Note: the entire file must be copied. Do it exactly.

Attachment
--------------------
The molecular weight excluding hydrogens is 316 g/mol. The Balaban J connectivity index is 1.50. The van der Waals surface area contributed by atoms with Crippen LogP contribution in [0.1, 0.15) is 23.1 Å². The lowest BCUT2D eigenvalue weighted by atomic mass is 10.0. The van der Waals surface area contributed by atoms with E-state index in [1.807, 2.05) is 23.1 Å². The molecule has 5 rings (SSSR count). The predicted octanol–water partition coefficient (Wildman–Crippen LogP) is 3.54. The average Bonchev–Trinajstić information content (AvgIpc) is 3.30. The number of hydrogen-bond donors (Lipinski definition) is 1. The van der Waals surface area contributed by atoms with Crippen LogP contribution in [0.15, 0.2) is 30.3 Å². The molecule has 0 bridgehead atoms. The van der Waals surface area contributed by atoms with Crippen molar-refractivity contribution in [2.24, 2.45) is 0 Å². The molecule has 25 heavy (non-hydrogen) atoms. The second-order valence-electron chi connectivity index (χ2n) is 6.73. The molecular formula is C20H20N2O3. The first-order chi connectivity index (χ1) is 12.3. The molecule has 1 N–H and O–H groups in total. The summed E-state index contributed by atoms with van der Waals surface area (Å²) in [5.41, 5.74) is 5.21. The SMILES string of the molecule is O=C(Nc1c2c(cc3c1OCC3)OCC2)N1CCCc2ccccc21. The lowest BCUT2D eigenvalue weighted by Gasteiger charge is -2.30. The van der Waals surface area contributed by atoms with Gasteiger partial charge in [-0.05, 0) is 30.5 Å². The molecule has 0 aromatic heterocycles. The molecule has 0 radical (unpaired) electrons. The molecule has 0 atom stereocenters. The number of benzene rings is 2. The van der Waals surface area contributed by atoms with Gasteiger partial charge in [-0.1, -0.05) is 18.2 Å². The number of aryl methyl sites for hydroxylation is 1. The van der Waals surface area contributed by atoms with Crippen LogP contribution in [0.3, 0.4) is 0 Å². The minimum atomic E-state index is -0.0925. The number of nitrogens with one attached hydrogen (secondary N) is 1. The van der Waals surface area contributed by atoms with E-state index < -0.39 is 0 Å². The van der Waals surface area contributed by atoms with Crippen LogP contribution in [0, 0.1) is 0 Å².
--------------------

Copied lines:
The molecular weight excluding hydrogens is 316 g/mol. The Balaban J connectivity index is 1.50. The van der Waals surface area contributed by atoms with Crippen LogP contribution in [0.1, 0.15) is 23.1 Å². The lowest BCUT2D eigenvalue weighted by atomic mass is 10.0. The van der Waals surface area contributed by atoms with E-state index in [1.807, 2.05) is 23.1 Å². The molecule has 5 rings (SSSR count). The predicted octanol–water partition coefficient (Wildman–Crippen LogP) is 3.54. The average Bonchev–Trinajstić information content (AvgIpc) is 3.30. The number of hydrogen-bond donors (Lipinski definition) is 1. The van der Waals surface area contributed by atoms with Crippen LogP contribution in [0.15, 0.2) is 30.3 Å². The molecule has 0 bridgehead atoms. The van der Waals surface area contributed by atoms with Crippen molar-refractivity contribution in [2.24, 2.45) is 0 Å². The molecule has 25 heavy (non-hydrogen) atoms. The second-order valence-electron chi connectivity index (χ2n) is 6.73. The molecular formula is C20H20N2O3. The first-order chi connectivity index (χ1) is 12.3. The molecule has 1 N–H and O–H groups in total. The summed E-state index contributed by atoms with van der Waals surface area (Å²) in [5.41, 5.74) is 5.21. The SMILES string of the molecule is O=C(Nc1c2c(cc3c1OCC3)OCC2)N1CCCc2ccccc21. The lowest BCUT2D eigenvalue weighted by Gasteiger charge is -2.30. The van der Waals surface area contributed by atoms with Gasteiger partial charge in [-0.05, 0) is 30.5 Å². The molecule has 0 aromatic heterocycles. The molecule has 0 radical (unpaired) electrons. The molecule has 0 atom stereocenters. The number of benzene rings is 2. The van der Waals surface area contributed by atoms with Gasteiger partial charge in [-0.1, -0.05) is 18.2 Å². The number of aryl methyl sites for hydroxylation is 1. The van der Waals surface area contributed by atoms with Crippen LogP contribution in [0.3, 0.4) is 0 Å². The minimum atomic E-state index is -0.0925. The number of nitrogens with one attached hydrogen (secondary N) is 1. The van der Waals surface area contributed by atoms with E-state index < -0.39 is 0 Å². The van der Waals surface area contributed by atoms with Crippen LogP contribution in [0, 0.1) is 0 Å².